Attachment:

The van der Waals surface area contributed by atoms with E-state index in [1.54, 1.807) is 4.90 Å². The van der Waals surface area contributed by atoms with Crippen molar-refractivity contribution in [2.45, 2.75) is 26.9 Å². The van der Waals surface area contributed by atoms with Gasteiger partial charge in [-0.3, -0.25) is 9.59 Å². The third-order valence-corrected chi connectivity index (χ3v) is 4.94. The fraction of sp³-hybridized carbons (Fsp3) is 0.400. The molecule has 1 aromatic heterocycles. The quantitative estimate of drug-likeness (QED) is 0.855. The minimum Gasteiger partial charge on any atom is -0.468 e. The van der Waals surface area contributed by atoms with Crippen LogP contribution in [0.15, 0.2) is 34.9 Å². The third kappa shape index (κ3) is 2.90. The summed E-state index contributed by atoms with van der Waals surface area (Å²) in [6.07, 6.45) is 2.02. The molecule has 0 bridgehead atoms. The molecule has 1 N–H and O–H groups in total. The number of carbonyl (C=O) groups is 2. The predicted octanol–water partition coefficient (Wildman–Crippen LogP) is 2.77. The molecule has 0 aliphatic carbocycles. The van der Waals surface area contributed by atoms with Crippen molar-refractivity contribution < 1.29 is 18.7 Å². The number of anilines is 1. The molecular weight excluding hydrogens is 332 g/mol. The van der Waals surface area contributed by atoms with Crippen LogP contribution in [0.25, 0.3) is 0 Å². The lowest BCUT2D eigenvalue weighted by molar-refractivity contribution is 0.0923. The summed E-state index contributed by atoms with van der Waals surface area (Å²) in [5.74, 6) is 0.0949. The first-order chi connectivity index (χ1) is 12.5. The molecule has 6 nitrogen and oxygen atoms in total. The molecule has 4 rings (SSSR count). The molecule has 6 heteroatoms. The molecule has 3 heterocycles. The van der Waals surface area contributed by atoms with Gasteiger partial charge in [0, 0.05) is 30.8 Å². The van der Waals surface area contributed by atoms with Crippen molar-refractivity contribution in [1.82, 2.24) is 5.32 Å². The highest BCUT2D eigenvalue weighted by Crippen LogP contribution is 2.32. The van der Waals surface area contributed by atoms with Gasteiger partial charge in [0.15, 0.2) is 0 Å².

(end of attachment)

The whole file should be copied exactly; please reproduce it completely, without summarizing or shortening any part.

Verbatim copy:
The van der Waals surface area contributed by atoms with E-state index in [1.54, 1.807) is 4.90 Å². The van der Waals surface area contributed by atoms with Crippen molar-refractivity contribution in [2.45, 2.75) is 26.9 Å². The van der Waals surface area contributed by atoms with Gasteiger partial charge in [-0.3, -0.25) is 9.59 Å². The third-order valence-corrected chi connectivity index (χ3v) is 4.94. The fraction of sp³-hybridized carbons (Fsp3) is 0.400. The molecule has 1 aromatic heterocycles. The quantitative estimate of drug-likeness (QED) is 0.855. The minimum Gasteiger partial charge on any atom is -0.468 e. The van der Waals surface area contributed by atoms with Crippen LogP contribution in [0.15, 0.2) is 34.9 Å². The third kappa shape index (κ3) is 2.90. The summed E-state index contributed by atoms with van der Waals surface area (Å²) in [6.07, 6.45) is 2.02. The molecule has 0 bridgehead atoms. The molecule has 1 N–H and O–H groups in total. The number of carbonyl (C=O) groups is 2. The predicted octanol–water partition coefficient (Wildman–Crippen LogP) is 2.77. The molecule has 0 aliphatic carbocycles. The van der Waals surface area contributed by atoms with Crippen molar-refractivity contribution < 1.29 is 18.7 Å². The number of anilines is 1. The molecular weight excluding hydrogens is 332 g/mol. The van der Waals surface area contributed by atoms with Crippen LogP contribution in [0.25, 0.3) is 0 Å². The lowest BCUT2D eigenvalue weighted by molar-refractivity contribution is 0.0923. The summed E-state index contributed by atoms with van der Waals surface area (Å²) in [5.74, 6) is 0.0949. The first-order chi connectivity index (χ1) is 12.5. The molecule has 6 nitrogen and oxygen atoms in total. The molecule has 4 rings (SSSR count). The molecule has 6 heteroatoms. The molecule has 3 heterocycles. The van der Waals surface area contributed by atoms with Gasteiger partial charge in [0, 0.05) is 30.8 Å². The van der Waals surface area contributed by atoms with Crippen molar-refractivity contribution in [1.82, 2.24) is 5.32 Å². The highest BCUT2D eigenvalue weighted by Crippen LogP contribution is 2.32. The van der Waals surface area contributed by atoms with Gasteiger partial charge in [0.15, 0.2) is 0 Å².